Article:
I can appreciate Levin's perspective that those who take on debt should be expected to pay it back and that individuals should bear the burden for their own bad investments, but it's as if young adults were thrown into the game not even knowing the rules of the game or the fact that a game was going on. Young adults may not have been aware that a higher education bubble was brewing...as perhaps many young adults never had to study economics in high school. Even if individuals ought to pay the price for bad investments, given our time period and the world that we live in, dare I say it, it's like many young adults never had a chance -- and when the object-in-question is something so fundamental to the human experience as a job, it becomes difficult to argue that an entire generation of young people should be forced to pay the price for playing a game that they effectively socio-culturally had no choice but to play in the spirit of self-interest. This is not to say that all young Americans should be thought of as "victims", but one cannot properly analyze the issue of student loans without also taking into account the precarious socio-cultural, global-economic context in which the higher education bubble began.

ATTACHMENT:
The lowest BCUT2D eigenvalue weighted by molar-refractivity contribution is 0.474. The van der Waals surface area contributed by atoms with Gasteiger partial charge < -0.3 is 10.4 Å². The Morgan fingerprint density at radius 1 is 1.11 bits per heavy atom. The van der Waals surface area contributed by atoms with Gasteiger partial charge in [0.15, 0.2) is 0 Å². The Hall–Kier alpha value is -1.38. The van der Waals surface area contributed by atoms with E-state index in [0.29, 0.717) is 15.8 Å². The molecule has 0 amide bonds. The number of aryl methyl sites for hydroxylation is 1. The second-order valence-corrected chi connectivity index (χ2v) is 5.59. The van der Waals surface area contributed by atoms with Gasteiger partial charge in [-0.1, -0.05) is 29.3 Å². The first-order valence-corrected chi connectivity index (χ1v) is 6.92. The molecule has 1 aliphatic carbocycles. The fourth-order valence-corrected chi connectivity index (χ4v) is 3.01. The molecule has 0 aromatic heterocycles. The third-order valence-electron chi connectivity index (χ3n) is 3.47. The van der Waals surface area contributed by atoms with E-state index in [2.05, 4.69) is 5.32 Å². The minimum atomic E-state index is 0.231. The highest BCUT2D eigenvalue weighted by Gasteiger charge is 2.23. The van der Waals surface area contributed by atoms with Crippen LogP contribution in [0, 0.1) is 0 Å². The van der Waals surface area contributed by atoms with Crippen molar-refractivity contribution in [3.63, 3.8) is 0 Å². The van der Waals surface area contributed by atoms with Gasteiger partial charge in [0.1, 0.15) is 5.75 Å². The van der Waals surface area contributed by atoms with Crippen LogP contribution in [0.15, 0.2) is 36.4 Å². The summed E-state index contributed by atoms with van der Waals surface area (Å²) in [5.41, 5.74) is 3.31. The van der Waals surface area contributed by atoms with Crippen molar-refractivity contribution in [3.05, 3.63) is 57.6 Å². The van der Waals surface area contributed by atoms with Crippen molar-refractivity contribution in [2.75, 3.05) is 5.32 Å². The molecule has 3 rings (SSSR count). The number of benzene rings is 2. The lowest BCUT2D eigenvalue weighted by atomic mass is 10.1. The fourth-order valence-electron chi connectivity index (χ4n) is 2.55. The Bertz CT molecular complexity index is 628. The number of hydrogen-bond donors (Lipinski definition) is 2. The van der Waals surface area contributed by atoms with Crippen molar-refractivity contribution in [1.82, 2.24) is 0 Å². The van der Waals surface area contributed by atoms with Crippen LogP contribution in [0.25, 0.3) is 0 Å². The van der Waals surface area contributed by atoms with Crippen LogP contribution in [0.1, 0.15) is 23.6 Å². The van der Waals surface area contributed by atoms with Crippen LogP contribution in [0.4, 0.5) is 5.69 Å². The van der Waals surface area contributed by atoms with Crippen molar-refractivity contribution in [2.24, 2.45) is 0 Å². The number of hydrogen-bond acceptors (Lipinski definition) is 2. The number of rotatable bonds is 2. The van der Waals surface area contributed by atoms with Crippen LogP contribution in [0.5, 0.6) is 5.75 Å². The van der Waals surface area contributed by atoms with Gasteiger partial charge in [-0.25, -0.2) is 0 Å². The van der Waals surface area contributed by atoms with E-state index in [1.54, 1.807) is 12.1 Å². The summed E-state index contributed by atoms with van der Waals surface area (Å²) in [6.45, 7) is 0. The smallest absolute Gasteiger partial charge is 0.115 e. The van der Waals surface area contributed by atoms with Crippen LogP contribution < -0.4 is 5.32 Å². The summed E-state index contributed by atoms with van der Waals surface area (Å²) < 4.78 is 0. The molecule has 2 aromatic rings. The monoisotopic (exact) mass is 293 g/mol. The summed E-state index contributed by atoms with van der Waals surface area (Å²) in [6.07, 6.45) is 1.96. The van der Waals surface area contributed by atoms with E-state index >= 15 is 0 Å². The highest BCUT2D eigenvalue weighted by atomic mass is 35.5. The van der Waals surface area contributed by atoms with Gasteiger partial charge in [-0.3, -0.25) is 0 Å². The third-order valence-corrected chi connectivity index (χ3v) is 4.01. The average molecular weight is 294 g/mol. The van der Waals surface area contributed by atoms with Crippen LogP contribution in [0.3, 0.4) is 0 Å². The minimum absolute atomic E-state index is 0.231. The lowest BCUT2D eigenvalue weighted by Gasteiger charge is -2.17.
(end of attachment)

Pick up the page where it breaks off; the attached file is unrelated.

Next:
Nevertheless, in light of Levin's perspective and the discussion on Levin's radio program, it is clear that there are probably no easy answers to the student loan debt issue. That being said, the issue of student loans has many layers and many dimensions. Taking issues like student loans, income inequality, and youth unemployment in coordination with Social Security's problems would indeed portend quite an ominous set of circumstances -- interesting times, if you will. And that's not even getting into demographic changes, overpopulation, water scarcity, international terrorism, climate change, and worldwide geopolitical hostilities. Interesting times indeed.